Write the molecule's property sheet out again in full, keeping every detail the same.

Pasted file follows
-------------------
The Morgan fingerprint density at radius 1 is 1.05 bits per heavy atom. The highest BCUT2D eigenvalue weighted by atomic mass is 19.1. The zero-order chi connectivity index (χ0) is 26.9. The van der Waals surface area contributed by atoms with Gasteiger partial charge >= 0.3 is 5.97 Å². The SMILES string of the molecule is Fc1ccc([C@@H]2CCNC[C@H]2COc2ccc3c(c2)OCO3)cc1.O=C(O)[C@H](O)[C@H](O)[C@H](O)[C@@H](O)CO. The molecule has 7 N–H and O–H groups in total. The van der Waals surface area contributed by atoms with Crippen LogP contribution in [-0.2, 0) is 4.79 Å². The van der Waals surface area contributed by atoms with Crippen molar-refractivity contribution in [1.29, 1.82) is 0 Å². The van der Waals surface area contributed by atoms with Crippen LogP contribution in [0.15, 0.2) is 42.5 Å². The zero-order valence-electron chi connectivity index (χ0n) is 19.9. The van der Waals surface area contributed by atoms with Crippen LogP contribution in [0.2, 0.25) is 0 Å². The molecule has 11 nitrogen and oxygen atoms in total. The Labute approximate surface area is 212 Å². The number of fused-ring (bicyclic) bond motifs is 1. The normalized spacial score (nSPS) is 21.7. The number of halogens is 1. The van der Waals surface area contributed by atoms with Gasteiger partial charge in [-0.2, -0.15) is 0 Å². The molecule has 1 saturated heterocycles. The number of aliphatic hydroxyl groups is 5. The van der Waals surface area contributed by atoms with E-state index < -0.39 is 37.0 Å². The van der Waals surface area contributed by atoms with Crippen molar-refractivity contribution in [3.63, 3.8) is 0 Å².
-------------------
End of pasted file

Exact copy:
The Morgan fingerprint density at radius 1 is 1.05 bits per heavy atom. The highest BCUT2D eigenvalue weighted by atomic mass is 19.1. The zero-order chi connectivity index (χ0) is 26.9. The van der Waals surface area contributed by atoms with Gasteiger partial charge >= 0.3 is 5.97 Å². The SMILES string of the molecule is Fc1ccc([C@@H]2CCNC[C@H]2COc2ccc3c(c2)OCO3)cc1.O=C(O)[C@H](O)[C@H](O)[C@H](O)[C@@H](O)CO. The molecule has 7 N–H and O–H groups in total. The van der Waals surface area contributed by atoms with Crippen LogP contribution in [-0.2, 0) is 4.79 Å². The van der Waals surface area contributed by atoms with Crippen molar-refractivity contribution in [1.29, 1.82) is 0 Å². The van der Waals surface area contributed by atoms with Crippen LogP contribution in [0.15, 0.2) is 42.5 Å². The zero-order valence-electron chi connectivity index (χ0n) is 19.9. The van der Waals surface area contributed by atoms with Crippen LogP contribution in [0.2, 0.25) is 0 Å². The molecule has 11 nitrogen and oxygen atoms in total. The Labute approximate surface area is 212 Å². The number of fused-ring (bicyclic) bond motifs is 1. The normalized spacial score (nSPS) is 21.7. The number of halogens is 1. The van der Waals surface area contributed by atoms with Gasteiger partial charge in [-0.2, -0.15) is 0 Å². The molecule has 1 saturated heterocycles. The number of aliphatic hydroxyl groups is 5. The van der Waals surface area contributed by atoms with E-state index < -0.39 is 37.0 Å². The van der Waals surface area contributed by atoms with Crippen molar-refractivity contribution in [3.63, 3.8) is 0 Å².